By C-DEP Team
India has been famously missing out on “catching the bus” when it comes to industrial technologies. Either we have betted on too long term technology, or we have been complete bystanders to new industrial technologies coming up and then trying to play catch-up for the next few decades.
Even when Indian industry was there at the right time, such as automobiles or television, we almost succeeded in throttling our domestic industry through poor policies, leading to near-death experiences. In other cases, such as the development of the Electric Vehicle (EV) industry and the associated battery industry, while the rest of the key economies globally unleashed a series of government policies towards the end of the first decade of this century, India simply watched. And now, we are playing catch-up in the EV industry, while being heavily dependent on economies such as China for key components and batteries.
We are again on the cusp of missing on another big bus – supersonic transport aircraft. Since the start of large-scale commercial aviation, there has not been much improvement in the speed of commercial flights. We have been pretty much stuck at commercial flights cruising at Mach 0.8 speed, which basically means that most commercial jet planes fly at around 80 per cent of the speed of sound. When the flights cross the speed of sound, they are called supersonic flights. It is a significant technological jump to go from subsonic flights (flights below the speed of sound) to supersonic flights, given the challenges of managing turbulence, change in wing angles, the sonic boom involved and myriad other engineering challenges, which then impact the economics of a flight.
Sonic boom refers to an intense high-energy sound wave that is emitted when the aircraft moves from subsonic to supersonic flight. It is widely believed that a sonic boom can lead to the breakage of glasses on the ground and can be damaging to buildings and vehicles that have glasses. In addition, it has considerable nuisance value, given that it produces very large sounds. This has been one of the reasons why Concordes, the first successful commercial supersonic aircraft, were limited to fly trans-Atlantic, as they were prohibited to have supersonic speeds while flying over land. Sadly, the Concordes were retired after flying for a little over 25 years. They were ultimately marred by a devastating accident, which contributed to reduced profitability. The last flight took place in 2003, and the remaining Concordes were moth-balled and left at museums, as the operating costs exceeded the earnings.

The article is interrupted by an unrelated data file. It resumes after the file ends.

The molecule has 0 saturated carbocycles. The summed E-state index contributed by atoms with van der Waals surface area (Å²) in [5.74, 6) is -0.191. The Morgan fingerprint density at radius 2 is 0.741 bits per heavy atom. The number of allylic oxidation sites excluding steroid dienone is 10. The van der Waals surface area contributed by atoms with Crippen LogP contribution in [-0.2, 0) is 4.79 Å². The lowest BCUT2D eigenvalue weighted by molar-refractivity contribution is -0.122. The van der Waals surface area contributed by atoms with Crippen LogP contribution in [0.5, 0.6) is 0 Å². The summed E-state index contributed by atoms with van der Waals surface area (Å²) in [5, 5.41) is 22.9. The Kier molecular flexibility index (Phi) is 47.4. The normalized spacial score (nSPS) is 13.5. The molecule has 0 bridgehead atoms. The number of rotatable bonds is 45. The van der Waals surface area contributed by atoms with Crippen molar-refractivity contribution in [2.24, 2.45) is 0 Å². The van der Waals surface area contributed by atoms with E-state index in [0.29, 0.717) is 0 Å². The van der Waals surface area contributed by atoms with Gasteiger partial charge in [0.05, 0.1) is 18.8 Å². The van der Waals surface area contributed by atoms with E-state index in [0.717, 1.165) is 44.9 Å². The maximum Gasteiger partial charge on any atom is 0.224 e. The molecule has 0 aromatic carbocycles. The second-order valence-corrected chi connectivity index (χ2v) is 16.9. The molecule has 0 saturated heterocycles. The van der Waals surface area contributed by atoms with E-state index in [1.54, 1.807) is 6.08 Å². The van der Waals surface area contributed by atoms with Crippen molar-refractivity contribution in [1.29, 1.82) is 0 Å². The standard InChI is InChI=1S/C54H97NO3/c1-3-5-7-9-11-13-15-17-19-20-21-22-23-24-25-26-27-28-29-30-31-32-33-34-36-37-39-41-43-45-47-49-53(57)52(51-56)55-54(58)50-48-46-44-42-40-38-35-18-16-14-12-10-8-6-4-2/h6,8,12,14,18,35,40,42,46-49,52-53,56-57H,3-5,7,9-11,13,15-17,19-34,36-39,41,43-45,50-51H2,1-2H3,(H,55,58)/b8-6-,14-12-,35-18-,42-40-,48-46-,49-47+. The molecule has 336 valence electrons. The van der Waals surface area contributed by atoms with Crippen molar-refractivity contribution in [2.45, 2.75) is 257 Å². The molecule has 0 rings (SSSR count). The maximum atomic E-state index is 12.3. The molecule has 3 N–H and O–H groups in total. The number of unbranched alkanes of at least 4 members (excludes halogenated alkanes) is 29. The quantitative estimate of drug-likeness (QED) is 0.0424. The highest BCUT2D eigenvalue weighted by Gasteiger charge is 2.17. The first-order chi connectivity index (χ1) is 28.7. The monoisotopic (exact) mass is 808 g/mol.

However, there is globally a renewed interest in supersonic flights, and the reasons are quite straightforward. Supersonic flight can cut down the time of travel from say London to New York from 6.5 hours to a mere 3.5 hours. This is significant time savings and for businesspeople, time saved is money earned. One could actually fly out in the morning from London to New York, finish work and come back to London before the day ends, especially if one is able to time the difference in timelines. Similarly, a Delhi – New York flight can be done in 8 hours instead of the current 15.5 hours. And with further development of higher speed supersonic flights, these times can be further cut down.
Such possibilities have led to a scramble for the development of the next generation of supersonic aircraft, which are less noisy, more fuel-efficient and faster than anything that we have seen earlier. These aircraft can redefine the airline industry as we know it today. People want to reach their destinations faster, and supersonic aircraft enable them to do so.